Wednesday, September 10, 2014


D&D got me interested in history at a young age, and I love running quasi-historical campaigns. I say quasi-historical because I like including lots of folklore, and I'm not trying to run something 100% historically accurate, because that's too much to keep track of and nobody would really care anyway.

I ran a Celtic game based heavily off the Slaine comics and their vision of prehistoric Britain. At one point the group time-travelled to sub-Roman Wales and joined Arthur and some of his knights (notably not Lancelot, who was a later invention) against Mordred, even killing the traitor themselves. I looked up a lot of Welsh mythology, including the oldest Arthur legends. They have been added to so much over the years that the original legends are vastly different.

Anyway, I recently remembered the Russian storm god Perun and decided to look him up. Turns out he's THE good god of the mythology. He takes the form of an eagle and sits on an oak that connects the whole world. He wields thunder and lightning as weapons, and is the lord of sky and war. He's like Zeus and Thor in one god. In the roots of the above oak tree is Volos, a horned serpentine being who gnaws at the tree and is frequently put in his place by Perun. He is also the god of the underworld, wealth, magic, and music. So he's Hades and Loki, not all evil but associated with a lot of dark things. I thought that was a great simple mythology for a game world.

The idea took root. I'd love to play a setting that was more Russian/Slavic influenced than the typical Western European-style medieval world. I tend to go towards Britain-style fantasy, but that always leads me to a more primitive Celtic world. That's just where my mental rails go. There's lots of cool medieval weirdness that's associated with a later time period, and I could mix that with a Slavic setting and keep the pagan bits, because that area converted fairly late, around the 8th-11th century. That's also when the viking were ravaging Europe, including parts of Russia (the name actually comes from the word "Rus", used to describe the foreign pirates--they became the ruling class).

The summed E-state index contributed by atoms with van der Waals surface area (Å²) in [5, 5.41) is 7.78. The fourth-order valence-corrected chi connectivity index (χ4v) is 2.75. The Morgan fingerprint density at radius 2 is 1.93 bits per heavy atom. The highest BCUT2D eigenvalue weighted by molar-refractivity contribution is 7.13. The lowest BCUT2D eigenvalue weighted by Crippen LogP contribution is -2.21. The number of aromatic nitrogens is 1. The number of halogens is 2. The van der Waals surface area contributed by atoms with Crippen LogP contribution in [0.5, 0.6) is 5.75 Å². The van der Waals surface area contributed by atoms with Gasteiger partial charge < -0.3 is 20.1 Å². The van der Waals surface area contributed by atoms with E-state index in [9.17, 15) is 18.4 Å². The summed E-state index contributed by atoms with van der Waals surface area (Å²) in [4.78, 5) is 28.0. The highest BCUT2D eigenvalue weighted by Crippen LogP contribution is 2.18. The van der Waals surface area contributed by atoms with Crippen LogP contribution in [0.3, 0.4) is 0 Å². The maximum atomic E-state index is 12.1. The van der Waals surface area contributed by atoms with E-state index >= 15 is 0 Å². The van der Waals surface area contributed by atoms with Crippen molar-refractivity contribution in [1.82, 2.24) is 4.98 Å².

Koschei the Deathless, warrior lich
So here's broad strokes: Russian and Eastern European legends, dark forests and mountains, vampires and werewolves, a christian-style church that's mostly popular with the nobility, peasants who pay lip service to the church while still honoring the old ways openly, any elements of medieval life and folklore I can shoehorn in. I'm not even sure about system, I'd love to do more Dungeon World but its got so much flavor built into the classes that sometimes it doesn't fit a setting. I'm a little over D&D on the other hand, and people tend to bring their system assumptions with them.

I spoke recently that a setting needs to be compelling. It has to draw the characters into adventure. I'm thinking using 13th Age's icons as inspiration, and coming up with several powerful characters that can influence the setting. The Midgard setting from Kobold Press has articles on icons for that setting, including the Baba Yaga. I'll use that for some inspiration. 

Baba Yaga, making a skull lantern
Influences--Hellboy, Dracula, Slavic mythology, Vampire (Tzimisce, Nosferatu), Werewolf (Silver Fangs, Shadow Lords), Midgard setting, Ravenloft setting (Barovia, Vistani), Hemlock grove, Codex Slavorum (not out yet!), Stravinsky

Characters/Monsters--Baba Yaga, vampires, werewolves, gypsies, Koschei the deathless, firebird, zmey (dragon), domovoi (house spirit), likho (bad luck goblin), vodyanoy and rusalka (mermen and women)

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